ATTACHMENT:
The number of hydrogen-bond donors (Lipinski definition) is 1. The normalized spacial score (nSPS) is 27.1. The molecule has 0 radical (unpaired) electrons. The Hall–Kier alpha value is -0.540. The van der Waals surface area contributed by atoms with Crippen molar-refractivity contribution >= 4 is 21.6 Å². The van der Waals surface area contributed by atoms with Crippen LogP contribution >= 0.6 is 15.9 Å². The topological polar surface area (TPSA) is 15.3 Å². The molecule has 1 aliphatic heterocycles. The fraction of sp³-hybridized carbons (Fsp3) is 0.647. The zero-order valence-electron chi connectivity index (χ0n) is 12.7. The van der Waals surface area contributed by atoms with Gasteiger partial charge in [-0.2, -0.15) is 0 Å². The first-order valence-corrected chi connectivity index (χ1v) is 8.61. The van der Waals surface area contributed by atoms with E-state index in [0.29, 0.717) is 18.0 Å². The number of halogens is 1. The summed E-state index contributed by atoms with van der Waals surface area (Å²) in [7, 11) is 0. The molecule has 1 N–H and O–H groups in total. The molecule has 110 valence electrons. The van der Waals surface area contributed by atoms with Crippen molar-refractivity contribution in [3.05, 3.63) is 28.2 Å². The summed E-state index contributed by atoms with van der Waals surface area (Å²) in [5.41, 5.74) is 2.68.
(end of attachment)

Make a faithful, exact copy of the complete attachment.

The number of hydrogen-bond donors (Lipinski definition) is 1. The normalized spacial score (nSPS) is 27.1. The molecule has 0 radical (unpaired) electrons. The Hall–Kier alpha value is -0.540. The van der Waals surface area contributed by atoms with Crippen molar-refractivity contribution >= 4 is 21.6 Å². The van der Waals surface area contributed by atoms with Crippen LogP contribution >= 0.6 is 15.9 Å². The topological polar surface area (TPSA) is 15.3 Å². The molecule has 1 aliphatic heterocycles. The fraction of sp³-hybridized carbons (Fsp3) is 0.647. The zero-order valence-electron chi connectivity index (χ0n) is 12.7. The van der Waals surface area contributed by atoms with Gasteiger partial charge in [-0.2, -0.15) is 0 Å². The first-order valence-corrected chi connectivity index (χ1v) is 8.61. The van der Waals surface area contributed by atoms with E-state index in [0.29, 0.717) is 18.0 Å². The number of halogens is 1. The summed E-state index contributed by atoms with van der Waals surface area (Å²) in [7, 11) is 0. The molecule has 1 N–H and O–H groups in total. The molecule has 110 valence electrons. The van der Waals surface area contributed by atoms with Crippen molar-refractivity contribution in [3.05, 3.63) is 28.2 Å². The summed E-state index contributed by atoms with van der Waals surface area (Å²) in [5.41, 5.74) is 2.68.